(Dec. 21) The release of a new U.S. Department of Agriculture study on expanding organic crop acreage highlights the need for more government support for organic producers in the 2007 farm bill, according to officials from the Greenfield, Mass.-based Organic Trade Association.

“Certainly the farm bill is the OTA’s priority right now,” said Barbara Haumann, spokeswoman for the association on Dec. 19.

“It’s a bill that only comes up every four or five years, and this is the time to move to help more growers go organic.”

The USDA’s Economic Research Service reported in mid-December that certified U.S. organic cropland and pasture rose from about 3 million acres in 2004 to 4 million acres in 2005. In 1995, total certified organic area was just 914,000 acres. Still, organic crop area accounted for just 0.5% of U.S. total farmland in 2005. Only a small percentage — from 0.2% to 0.5% — of corn, wheat and soybeans were grown under certified organic farming systems.

However, the proportion of organic acreage was substantially higher for most fruits and vegetables. The USDA said organic carrots accounted for 6% of total U.S. carrot area. Organic lettuce had a 4% share of total area and organic apples had a 3% slice of the total area. The USDA said fresh produce is still the top-selling organic category in retail sales.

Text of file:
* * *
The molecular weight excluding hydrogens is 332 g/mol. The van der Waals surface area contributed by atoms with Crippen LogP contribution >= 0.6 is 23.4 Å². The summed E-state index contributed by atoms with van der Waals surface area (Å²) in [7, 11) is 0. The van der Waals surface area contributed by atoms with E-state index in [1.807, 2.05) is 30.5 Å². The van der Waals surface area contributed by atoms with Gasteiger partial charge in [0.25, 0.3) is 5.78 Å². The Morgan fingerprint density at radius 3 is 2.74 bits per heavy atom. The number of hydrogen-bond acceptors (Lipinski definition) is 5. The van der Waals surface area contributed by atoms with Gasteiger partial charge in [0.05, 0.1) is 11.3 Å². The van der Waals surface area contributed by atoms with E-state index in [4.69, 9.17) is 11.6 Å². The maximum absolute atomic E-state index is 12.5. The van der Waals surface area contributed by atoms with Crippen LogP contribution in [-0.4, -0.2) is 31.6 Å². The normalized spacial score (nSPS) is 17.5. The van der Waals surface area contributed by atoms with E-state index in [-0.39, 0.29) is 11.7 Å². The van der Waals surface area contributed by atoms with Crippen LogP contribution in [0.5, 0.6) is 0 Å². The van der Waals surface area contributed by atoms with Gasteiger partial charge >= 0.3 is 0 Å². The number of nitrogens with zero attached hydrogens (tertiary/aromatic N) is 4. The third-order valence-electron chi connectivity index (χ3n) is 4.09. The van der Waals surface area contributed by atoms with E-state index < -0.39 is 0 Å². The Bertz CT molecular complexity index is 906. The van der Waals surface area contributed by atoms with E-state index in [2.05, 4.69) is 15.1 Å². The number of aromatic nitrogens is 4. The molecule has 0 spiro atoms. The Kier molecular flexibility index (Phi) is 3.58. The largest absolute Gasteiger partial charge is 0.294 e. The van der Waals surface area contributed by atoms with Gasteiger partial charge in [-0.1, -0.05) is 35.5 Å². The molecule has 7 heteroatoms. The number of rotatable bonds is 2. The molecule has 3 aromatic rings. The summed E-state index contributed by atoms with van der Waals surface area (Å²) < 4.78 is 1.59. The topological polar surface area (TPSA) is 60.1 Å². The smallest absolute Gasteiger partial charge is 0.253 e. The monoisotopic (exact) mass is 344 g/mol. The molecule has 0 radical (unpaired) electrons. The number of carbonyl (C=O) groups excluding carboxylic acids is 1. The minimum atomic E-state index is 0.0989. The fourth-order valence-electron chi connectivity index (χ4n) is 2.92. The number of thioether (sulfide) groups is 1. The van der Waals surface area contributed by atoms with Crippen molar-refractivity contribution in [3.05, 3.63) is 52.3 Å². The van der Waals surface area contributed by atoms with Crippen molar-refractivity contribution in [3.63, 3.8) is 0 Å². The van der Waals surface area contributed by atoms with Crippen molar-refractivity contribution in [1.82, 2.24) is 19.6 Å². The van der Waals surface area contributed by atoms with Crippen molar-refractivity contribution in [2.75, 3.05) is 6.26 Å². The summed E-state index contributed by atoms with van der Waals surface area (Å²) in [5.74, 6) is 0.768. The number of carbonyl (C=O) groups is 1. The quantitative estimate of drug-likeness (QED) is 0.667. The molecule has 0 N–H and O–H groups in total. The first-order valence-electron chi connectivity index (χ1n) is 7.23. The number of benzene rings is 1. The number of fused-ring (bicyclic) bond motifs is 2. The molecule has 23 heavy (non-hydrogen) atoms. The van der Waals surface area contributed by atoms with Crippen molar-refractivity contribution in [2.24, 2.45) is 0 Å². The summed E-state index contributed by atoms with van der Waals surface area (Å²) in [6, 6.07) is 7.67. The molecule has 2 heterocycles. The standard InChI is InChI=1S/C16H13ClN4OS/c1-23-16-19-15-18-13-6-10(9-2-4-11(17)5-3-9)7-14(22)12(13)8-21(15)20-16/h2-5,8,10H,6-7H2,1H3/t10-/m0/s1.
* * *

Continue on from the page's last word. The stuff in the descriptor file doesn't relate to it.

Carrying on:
The USDA said organic vegetable acreage was 97,930 acres in 2005, up from 79,522 in 2004.

Meanwhile, organic fruit acreage, including nuts was 97,164 acres in 2005, up from 80,707 acres in 2004.


In a position paper the association recently released, the OTA noted that U.S. sales of organic food and fiber constitute the fastest growing segment of U.S. agriculture. The OTA said double-digit growth in consumer sales is expected to continue for the life of the next farm bill.

The paper said that organic food consumption accounts for 2.5% of the food market and studies indicate sales in the organic segment will grow steadily in the next few years.

However, the association noted that shortfalls in organic production resulted in increasing imports, reporting that about 10% of organic food sold in the U.S. is now imported.

The OTA is working to increase conversion of growers from convention to organic production.

In a news release, the OTA called for “integrated and coordinated” programs that would lead to proportional support and parity with conventional crops.

The OTA tagged four objectives in the next farm bill:

  • Foster transition to organic agriculture and trade;

  • Eliminate hurdles to organic agriculture and trade;

  • Initiate and fund organic agriculture and economic research and;

  • Maintain and enhance current agency programs.